10:30 am Jun. 14, 20111
Councilman Charles Barron walked to the stairs at City Hall yesterday carrying a small podium bearing the city seal and a dozen activists unfurled a banner and put on stickers that said “Ban Fracking Now.” It was time to start the rally.
Last week, the New York State Assembly passed a one-year moratorium on hydrofracking, a method of drilling for natural gas by injecting the ground with water, sand and chemicals. And with a week left of the New York State legislative session, the protestors wanted to put pressure on the State Senate to move the bill forward.
“Hydraulic fracturing, which is the formal name for it, is detrimental for the drinking water of all New Yorkers and people in the state of New York,” Barron told the crowd.
“To dig into natural gas in the 21st century, so that the mayor and the governor’s business cronies can make a lot of money at the environmental risk of polluting our waters, is unconscionable and unacceptable,” said Barron, whose Council district is in East New York and Brownsville. “This city has to move toward more affordable, clean and renewable energy sources like solar energy and hydro energy; geothermal energy from the earth; wind. When you have wind, sun, water and the Earth that can supply more energy needs than this planet can even have a desire for, there’s no reason why we have to continue to count on nuclear energy, gas, oil, coal, those energy sources that are detrimental for the environment and to the health of New Yorkers. So I’m here today to say we need to ban hydraulic fracturing, hydrofracking, as the shorter term is called.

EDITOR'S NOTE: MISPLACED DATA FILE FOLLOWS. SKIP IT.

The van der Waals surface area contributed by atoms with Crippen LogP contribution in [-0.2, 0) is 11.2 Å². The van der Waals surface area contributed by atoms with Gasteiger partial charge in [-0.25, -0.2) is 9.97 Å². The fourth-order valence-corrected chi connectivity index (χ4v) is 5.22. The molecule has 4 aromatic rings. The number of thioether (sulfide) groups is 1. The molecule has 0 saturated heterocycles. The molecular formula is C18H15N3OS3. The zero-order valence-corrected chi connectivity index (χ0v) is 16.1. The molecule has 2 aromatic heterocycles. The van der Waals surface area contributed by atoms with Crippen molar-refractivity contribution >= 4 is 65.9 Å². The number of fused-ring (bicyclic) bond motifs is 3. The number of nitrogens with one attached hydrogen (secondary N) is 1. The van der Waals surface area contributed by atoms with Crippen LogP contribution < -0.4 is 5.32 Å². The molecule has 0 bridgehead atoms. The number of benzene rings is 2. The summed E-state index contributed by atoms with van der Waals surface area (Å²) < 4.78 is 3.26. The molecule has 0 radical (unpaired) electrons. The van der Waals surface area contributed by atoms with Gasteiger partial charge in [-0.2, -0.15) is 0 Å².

“One of the ways we can do that is to put forth legislation in the state and corresponding legislation in the city to protect the drinking water of the people of New York. I commend you for your stance and your work and your report and I’m anxious to see all that was found in the report. But we need to get the legislative bodies working in this state to protect the environment and the drinking water of our people by banning, hydrofracking, or hydraulic fracturing, which is the formal term. “
Then Barron left. United for Action Activist David Braun and Jessica Roff from the Brooklyn Food Coalition spoke after him, about the environmental risks of hydrofracking.
If the moratorium isn’t passed this week, organizers of the event said, they will try again in January.
At noon, some of the protestors left for another hydrofracking rally at State Sen. Marty Golden’s office in Brooklyn, as members of a different scheduled protest filtered to the City Hall steps holding signs.
Correction appended: An earlier version of this article misspelled Jessica Roff's last name.
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